A reader asks:
What other names did you consider and how did you land on Arlo Finch?
I have a very hard time writing a character if I don’t love the name. So I obsess over picking the right one. I’ll spend hours staring in the middle distance, trying out various combinations until something clicks.
The right name would be especially important in this case. From the start, I was pretty sure the book was going to be titled some variation of Boy’s Name in the Place of the Noun, so I needed something appropriate for both a 12-year-old boy and a three-volume fantasy series.
For Arlo Finch, the last name came first.
I’ve always liked Finch, either as a first or last name. It’s been on my what-about list for years. It has the combination of feeling classic but unusual — I’ve never met anyone named Finch, but I wouldn’t be surprised to. Culturally, I’d believe that the family was American, possibly of English descent.
Of course, “finch” is also a kind of bird. I’m not much of an ornithologist, but I knew they were small and flitty. So I googled them.
Here’s a house finch:
From the photographer’s description:
that look is the quintessence of cool plainness. “I am extraordinarily ordinary.”
Male finches can actually be quite colorful, but I really like the simplicity of this brown and tan female.
Finch happens to be the last name of the family in To Kill A Mockingbird. That’s a great pedigree. But it’s also related to my own family’s name.
My original last name is Meise, which is the German term for the bird we call a titmouse.
Here’s the tufted variety:
So the Finch and die Meise are both small flitty birds. They’re not the same, but they’re the same general idea. Since I knew the main character of the book was going to be a stand-in for my 12-year-old self, it felt right to give him a name similar to mine.
Once I had settled on Finch, “Arlo” came relatively quickly.
Working off a list of common boys’ names, I started by ruling out single-syllable names, like John or Jim or Rob. The staccato one-two of these names can certainly work (e.g. Huck Finn, John Wick, Tom Ford), but it didn’t feel right for this.1
Moving up to two syllables, you quickly realize that almost all boys’ names have the stress on the front half: DUH-duh rather than duh-DUH. But even within that pattern, there’s lot of variation on where your mouth ends up when finishing the weak syllable.
Try saying the following names out loud:
In the first two examples, the final ‘m’ and ‘b’ require you to put your lips together, which makes for a weird transition to the start of “Finch.”
The ’n’ of Logan is easier, but still requires a fair amount of tongue-repositioning for the ‘f.’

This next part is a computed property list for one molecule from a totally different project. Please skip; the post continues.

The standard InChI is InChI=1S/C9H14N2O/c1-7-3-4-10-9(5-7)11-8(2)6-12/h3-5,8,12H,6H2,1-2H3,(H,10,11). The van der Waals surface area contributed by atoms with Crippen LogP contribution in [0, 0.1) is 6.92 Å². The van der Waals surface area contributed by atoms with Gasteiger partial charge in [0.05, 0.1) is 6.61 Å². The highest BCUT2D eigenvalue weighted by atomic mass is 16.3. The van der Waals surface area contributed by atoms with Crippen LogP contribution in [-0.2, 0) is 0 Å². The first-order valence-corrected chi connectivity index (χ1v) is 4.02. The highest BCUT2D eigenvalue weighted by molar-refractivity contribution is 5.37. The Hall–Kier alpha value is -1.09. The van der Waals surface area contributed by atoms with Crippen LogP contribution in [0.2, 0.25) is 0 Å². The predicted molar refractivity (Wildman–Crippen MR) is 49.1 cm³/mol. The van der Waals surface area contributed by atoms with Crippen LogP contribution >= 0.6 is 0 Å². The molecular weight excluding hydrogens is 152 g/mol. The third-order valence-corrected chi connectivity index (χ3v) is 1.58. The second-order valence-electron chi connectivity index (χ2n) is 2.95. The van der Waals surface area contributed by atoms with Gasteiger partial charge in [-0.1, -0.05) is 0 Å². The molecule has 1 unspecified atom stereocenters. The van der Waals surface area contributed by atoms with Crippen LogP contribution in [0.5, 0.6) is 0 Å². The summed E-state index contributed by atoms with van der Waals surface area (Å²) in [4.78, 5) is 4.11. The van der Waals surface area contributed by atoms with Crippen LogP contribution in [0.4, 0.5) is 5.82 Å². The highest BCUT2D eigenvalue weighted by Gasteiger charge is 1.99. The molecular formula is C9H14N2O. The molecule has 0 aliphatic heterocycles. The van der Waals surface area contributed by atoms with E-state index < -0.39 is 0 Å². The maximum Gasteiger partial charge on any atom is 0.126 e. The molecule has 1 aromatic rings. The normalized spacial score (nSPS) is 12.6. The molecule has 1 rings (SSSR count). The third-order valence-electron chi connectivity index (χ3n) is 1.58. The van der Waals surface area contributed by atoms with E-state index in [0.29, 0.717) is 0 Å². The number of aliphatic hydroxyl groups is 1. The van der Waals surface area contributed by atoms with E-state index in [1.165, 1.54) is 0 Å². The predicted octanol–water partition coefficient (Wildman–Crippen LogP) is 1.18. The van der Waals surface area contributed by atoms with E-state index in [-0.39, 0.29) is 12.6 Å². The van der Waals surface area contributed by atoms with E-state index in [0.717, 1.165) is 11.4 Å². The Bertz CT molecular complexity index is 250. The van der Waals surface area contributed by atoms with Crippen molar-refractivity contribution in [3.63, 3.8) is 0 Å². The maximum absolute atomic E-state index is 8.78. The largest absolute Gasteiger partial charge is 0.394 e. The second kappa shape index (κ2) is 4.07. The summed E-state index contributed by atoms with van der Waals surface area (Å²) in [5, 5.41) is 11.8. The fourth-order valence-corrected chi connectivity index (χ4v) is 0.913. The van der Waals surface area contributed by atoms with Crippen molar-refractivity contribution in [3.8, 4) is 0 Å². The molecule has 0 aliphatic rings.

And Joseph Finch sounds like one word: jossefinch.
Ideally, you’d want to end the first name with a vowel sound so it would be easy to hit the ‘f.’2 But there aren’t many boys’ names that end in a vowel, and they tend to sound Old Testament-y:
Henry was a contender. It worked well with Finch, and was my father’s name. But it didn’t quite feel like the character. I ended up making Arlo’s best friend “Henry Wu.”
I found Arlo quite low on the list.3 I loved it immediately. Like Finch, it was a name that I’d never seen in the wild but certainly believed could exist.
“Arlo Finch” is easy to pronounce. The ‘o’ flows naturally into the ‘f.’ (Almost too naturally — some people hear it as “our loaf inch.”)
Typographically, its four letters look good together — an important consideration for a word that will show up multiple times on every page. And it balances really nicely with Finch when you see both words together.
I chose the name on October 29th, 2015. The next day, I set to work writing chapter one. Arlo’s sister became Jaycee Finch — another two-syllable first name ending in a vowel. His mom became Celeste Bellman Finch.
Ultimately, what makes a name work isn’t that it’s unique, but that it uniquely suits the character. For this book, for this kid, I was really happy to find Arlo Finch.
Arlo Finch in the Valley of Fire comes out February 6, 2018 in the U.S., with international editions available later in the year.
You can read more about the book at arlofin.ch.
- “Ray Finch” sounds like a private eye. “Bill Finch” sells insurance. ↩
- A ‘r’ would also work. Yes, it’s a consonant, but at the end of a word it stays open like a vowel. “Roger Finch” is easy to say. ↩
- The first name Arlo is #502 on this list, but has apparently risen to #299 for 2017. I have a hunch its popularity is going to continue growing, regardless of what happens with the book. It feels like a new Noah or Wyatt. ↩